Tennesee cheerleaders cleverly defy school prayer ban. Or did they?
Did Oneida, Tenn., high school cheerleaders violate the Establishment Clause of the US Constitution? Or did they manage to cleverly avoid the legal boundaries established in a similar 2000 Supreme Court case?
In every season since 1930, the Oneida, Tenn., high school football games have begun with a prayer.
But this year, based on legal advice, the school chose not to begin the games with an invocation via the public address system.
The Oneida High School administrators instituted a moment of silence instead, after receiving complaints from secular groups about school-led prayers at the district’s Friday night football games.
That's when Oneida student cheerleaders cleverly sidestepped the prayer ban.
Instead of a moment of silence on Sept. 12., the cheerleaders linked hands on the field and recited the "Lord’s Prayer" out loud. And the crowd in the stands joined them.
Did the Oneida High School cheerleaders violate the First Amendment of US Constitution?
The Establishment Clause in the First Amendment states that "Congress shall make no law respecting an establishment of religion...." The Establishment Clause is followed by the freedom of religion or Free Exercise Clause " or prohibiting the free exercise thereof."
The intent of the US Founding Fathers was to prevent the government from establishing or promoting a single religion but to allow the US to accommodate any number of religions.
By publicly praying at a public school-sponsored (i.e. government) event, did the cheerleaders run afoul of the Establishment Clause?
In 2000, the US Supreme Court had a somewhat similar case that has since guided public invocations at school events.
In Santa Fe Independent School District v. Doe, the case involved a student elected as the Santa Fe High School's student council chaplain, who delivered a prayer, described as overtly Christian, over the public address system before each home varsity football game.
The practice of Santa Fe football game prayers was challenged by a Mormon and a Catholic, in a lawsuit invoking the Establishment Clause of the First Amendment.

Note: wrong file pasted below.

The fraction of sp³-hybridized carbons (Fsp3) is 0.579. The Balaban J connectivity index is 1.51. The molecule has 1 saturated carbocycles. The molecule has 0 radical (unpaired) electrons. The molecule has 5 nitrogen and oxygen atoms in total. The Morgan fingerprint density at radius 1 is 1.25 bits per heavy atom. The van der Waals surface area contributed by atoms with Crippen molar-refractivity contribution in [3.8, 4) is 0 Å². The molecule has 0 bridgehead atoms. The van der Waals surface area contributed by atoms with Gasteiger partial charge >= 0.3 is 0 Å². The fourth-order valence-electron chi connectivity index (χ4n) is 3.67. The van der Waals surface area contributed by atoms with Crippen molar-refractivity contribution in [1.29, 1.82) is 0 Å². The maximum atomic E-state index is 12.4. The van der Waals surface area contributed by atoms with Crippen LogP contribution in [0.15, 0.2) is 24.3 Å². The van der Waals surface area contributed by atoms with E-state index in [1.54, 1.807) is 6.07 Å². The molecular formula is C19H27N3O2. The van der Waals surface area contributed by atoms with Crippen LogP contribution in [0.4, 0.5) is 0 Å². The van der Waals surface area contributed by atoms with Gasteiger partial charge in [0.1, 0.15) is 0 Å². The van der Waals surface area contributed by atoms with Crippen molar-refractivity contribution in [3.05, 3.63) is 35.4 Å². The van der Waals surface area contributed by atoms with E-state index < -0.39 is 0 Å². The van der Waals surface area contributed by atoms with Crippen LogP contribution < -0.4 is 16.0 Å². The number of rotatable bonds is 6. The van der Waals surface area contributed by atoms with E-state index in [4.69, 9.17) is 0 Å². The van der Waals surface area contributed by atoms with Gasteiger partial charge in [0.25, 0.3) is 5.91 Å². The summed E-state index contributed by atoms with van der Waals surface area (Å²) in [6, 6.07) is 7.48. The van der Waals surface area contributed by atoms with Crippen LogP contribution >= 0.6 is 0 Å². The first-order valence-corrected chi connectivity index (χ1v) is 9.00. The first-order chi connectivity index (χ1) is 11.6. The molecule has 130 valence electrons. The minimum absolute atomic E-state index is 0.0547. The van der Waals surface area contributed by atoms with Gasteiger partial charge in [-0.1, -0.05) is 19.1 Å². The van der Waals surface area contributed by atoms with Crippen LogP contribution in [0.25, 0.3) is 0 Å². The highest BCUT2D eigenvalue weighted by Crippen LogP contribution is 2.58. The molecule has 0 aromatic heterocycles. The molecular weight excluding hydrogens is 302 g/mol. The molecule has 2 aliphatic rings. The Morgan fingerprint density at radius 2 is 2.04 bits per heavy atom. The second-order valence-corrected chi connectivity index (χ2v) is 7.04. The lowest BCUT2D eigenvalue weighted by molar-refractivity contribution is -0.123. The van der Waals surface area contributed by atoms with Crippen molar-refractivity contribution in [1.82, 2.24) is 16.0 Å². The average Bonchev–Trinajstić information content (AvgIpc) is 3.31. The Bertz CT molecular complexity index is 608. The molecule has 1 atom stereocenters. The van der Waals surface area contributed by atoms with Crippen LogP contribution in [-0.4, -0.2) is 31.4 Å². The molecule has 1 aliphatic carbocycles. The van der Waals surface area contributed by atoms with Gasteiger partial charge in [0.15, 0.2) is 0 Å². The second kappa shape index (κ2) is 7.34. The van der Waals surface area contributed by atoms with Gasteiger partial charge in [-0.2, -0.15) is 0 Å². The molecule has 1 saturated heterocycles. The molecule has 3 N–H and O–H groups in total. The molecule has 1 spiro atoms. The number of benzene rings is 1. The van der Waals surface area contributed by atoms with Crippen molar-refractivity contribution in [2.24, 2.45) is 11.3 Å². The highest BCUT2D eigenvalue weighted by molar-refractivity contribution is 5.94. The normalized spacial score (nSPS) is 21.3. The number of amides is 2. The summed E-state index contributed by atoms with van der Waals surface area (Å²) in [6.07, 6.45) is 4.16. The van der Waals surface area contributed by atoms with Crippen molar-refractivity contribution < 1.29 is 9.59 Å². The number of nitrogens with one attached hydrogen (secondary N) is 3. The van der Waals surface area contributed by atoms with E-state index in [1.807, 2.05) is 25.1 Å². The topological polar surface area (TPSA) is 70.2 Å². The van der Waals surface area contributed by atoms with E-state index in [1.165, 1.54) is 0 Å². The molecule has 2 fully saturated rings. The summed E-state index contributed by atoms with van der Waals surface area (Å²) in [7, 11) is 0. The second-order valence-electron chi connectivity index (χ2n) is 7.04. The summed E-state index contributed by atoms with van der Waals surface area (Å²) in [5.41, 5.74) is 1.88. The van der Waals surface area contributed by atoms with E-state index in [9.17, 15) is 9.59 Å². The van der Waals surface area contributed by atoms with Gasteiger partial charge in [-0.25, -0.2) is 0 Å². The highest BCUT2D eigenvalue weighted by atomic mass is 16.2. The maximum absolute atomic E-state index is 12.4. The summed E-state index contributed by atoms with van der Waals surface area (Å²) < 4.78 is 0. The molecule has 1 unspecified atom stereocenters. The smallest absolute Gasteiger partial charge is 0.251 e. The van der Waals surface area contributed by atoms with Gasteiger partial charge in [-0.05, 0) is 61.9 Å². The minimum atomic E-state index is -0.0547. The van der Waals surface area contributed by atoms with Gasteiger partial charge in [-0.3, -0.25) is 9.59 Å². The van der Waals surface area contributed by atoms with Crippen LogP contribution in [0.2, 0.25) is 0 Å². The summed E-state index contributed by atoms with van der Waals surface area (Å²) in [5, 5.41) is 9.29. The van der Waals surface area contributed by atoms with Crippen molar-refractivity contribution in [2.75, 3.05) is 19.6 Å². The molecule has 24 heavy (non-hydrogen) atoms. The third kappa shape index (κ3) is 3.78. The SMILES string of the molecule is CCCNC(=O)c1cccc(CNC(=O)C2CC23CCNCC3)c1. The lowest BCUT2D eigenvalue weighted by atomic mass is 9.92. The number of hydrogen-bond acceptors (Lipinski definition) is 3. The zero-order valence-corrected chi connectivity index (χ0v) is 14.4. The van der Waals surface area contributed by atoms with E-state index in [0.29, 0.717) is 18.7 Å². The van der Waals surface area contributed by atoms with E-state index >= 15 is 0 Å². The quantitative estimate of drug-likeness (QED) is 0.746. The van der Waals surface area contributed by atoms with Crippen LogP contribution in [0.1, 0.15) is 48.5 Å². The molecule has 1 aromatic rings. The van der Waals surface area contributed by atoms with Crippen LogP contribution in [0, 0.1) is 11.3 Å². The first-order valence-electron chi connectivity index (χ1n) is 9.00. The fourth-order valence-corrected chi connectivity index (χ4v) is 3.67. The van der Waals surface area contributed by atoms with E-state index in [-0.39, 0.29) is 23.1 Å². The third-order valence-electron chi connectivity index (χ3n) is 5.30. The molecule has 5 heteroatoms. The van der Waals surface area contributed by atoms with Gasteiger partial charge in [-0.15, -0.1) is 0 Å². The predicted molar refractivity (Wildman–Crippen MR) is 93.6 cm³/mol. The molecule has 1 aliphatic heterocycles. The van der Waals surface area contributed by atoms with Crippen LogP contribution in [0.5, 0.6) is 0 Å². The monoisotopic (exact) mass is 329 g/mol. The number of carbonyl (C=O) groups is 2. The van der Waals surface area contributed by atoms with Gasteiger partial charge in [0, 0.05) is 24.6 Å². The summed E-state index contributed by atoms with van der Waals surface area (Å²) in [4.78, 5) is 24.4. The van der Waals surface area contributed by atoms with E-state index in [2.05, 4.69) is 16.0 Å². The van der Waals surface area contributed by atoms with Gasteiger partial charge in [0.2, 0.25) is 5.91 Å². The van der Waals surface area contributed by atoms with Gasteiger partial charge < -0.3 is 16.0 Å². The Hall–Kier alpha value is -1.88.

The school district amended the practice somewhat, but essentially argued in court that a student-led prayer at a voluntarily attended football game doesn't qualify as a government-led prayer.
But the US Supreme Court ruled 6-3 in 2000 that even this student-led, student-initiated prayer was a violation of the Establishment Clause.
In announcing the Court's decision in the Santa Fe case, Justice John Paul Stevens said:
The invocation is then delivered to a large audience assembled as a part of a regularly scheduled, school sponsored function conducted on school property.
Regardless of the listener support for or objection to the message, an objective Santa Fe High School must perceive the pre-game prayer has stamped with her school the Seal of Approval.
The history of this policy beginning with long sanctioned office of “Student Chaplain” reinforces the perception that the prayer is in actuality encouraged by the school....
The Constitution does not permit a school district to exact religious conformity from a student as the price of joining her classmates at a varsity football game.
It would seem that the Oneida High School long-time practice of a verbal prayer, led by the football game announcer, would also violate the Establishment Clause as outlined in the Supreme Court's 2000 ruling.
But Justice John Paul Stevens may have given the Oneida cheerleaders some wiggle room. In 2000, he went on to say:
Of course by no means does the First Amendment impose a prohibition on all religious activity in our public schools.
Nothing in the Constitution as interpreted by this Court prohibits any public school student from voluntarily praying at any time before, during or after the school day.
Legal scholars might argue that a voluntary prayer by a cheerleader – without using the PA system and not endorsed, encouraged, or sponsored by the Oneida school – does not violate the Establishment Clause. If others join the cheerleader, that's their choice. The distinction isn't large, but it might be large enough.
On the other hand, if the Oneida high school cheerleaders are financially supported by tax-payer funds, and the Lord's Prayer - or any prayers - are a part of their training or reviewed by school officials, then the practice would seem to run afoul of the Court's ruling in Santa Fe vs. Doe.